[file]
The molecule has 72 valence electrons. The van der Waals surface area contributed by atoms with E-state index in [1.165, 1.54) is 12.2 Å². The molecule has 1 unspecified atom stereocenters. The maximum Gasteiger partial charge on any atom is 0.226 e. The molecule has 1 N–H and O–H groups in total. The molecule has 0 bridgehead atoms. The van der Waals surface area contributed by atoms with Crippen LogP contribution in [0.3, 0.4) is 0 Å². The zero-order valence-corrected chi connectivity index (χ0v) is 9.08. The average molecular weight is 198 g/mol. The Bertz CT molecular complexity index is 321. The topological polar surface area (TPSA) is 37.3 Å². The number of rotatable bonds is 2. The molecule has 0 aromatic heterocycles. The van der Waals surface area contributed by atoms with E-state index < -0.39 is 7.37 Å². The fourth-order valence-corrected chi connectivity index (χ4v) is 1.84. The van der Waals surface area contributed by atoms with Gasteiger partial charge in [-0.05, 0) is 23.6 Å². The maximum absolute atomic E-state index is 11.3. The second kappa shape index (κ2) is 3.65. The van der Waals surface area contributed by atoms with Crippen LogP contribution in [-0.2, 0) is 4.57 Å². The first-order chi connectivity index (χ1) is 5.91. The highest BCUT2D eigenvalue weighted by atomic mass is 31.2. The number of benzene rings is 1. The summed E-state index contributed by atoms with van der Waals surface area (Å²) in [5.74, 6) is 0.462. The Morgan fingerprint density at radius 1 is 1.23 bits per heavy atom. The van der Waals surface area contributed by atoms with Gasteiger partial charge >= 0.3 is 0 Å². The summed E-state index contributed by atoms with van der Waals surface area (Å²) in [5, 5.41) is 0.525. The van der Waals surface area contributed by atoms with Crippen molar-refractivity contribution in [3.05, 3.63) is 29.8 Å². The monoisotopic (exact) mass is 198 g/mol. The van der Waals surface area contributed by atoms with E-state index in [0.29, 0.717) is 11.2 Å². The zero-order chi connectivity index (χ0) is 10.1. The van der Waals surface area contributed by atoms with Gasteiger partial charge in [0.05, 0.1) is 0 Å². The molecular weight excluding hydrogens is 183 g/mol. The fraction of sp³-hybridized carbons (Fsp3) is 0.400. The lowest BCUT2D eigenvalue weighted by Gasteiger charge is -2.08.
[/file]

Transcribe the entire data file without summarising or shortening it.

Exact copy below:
The molecule has 72 valence electrons. The van der Waals surface area contributed by atoms with E-state index in [1.165, 1.54) is 12.2 Å². The molecule has 1 unspecified atom stereocenters. The maximum Gasteiger partial charge on any atom is 0.226 e. The molecule has 1 N–H and O–H groups in total. The molecule has 0 bridgehead atoms. The van der Waals surface area contributed by atoms with Crippen LogP contribution in [0.3, 0.4) is 0 Å². The zero-order valence-corrected chi connectivity index (χ0v) is 9.08. The average molecular weight is 198 g/mol. The Bertz CT molecular complexity index is 321. The topological polar surface area (TPSA) is 37.3 Å². The number of rotatable bonds is 2. The molecule has 0 aromatic heterocycles. The van der Waals surface area contributed by atoms with E-state index < -0.39 is 7.37 Å². The fourth-order valence-corrected chi connectivity index (χ4v) is 1.84. The van der Waals surface area contributed by atoms with Gasteiger partial charge in [-0.05, 0) is 23.6 Å². The maximum absolute atomic E-state index is 11.3. The second kappa shape index (κ2) is 3.65. The van der Waals surface area contributed by atoms with Crippen LogP contribution in [-0.2, 0) is 4.57 Å². The first-order chi connectivity index (χ1) is 5.91. The highest BCUT2D eigenvalue weighted by atomic mass is 31.2. The number of benzene rings is 1. The summed E-state index contributed by atoms with van der Waals surface area (Å²) in [5.74, 6) is 0.462. The Morgan fingerprint density at radius 1 is 1.23 bits per heavy atom. The van der Waals surface area contributed by atoms with Gasteiger partial charge >= 0.3 is 0 Å². The summed E-state index contributed by atoms with van der Waals surface area (Å²) in [5, 5.41) is 0.525. The van der Waals surface area contributed by atoms with Crippen molar-refractivity contribution in [3.05, 3.63) is 29.8 Å². The monoisotopic (exact) mass is 198 g/mol. The van der Waals surface area contributed by atoms with E-state index in [0.29, 0.717) is 11.2 Å². The zero-order chi connectivity index (χ0) is 10.1. The van der Waals surface area contributed by atoms with Gasteiger partial charge in [0.05, 0.1) is 0 Å². The molecular weight excluding hydrogens is 183 g/mol. The fraction of sp³-hybridized carbons (Fsp3) is 0.400. The lowest BCUT2D eigenvalue weighted by Gasteiger charge is -2.08.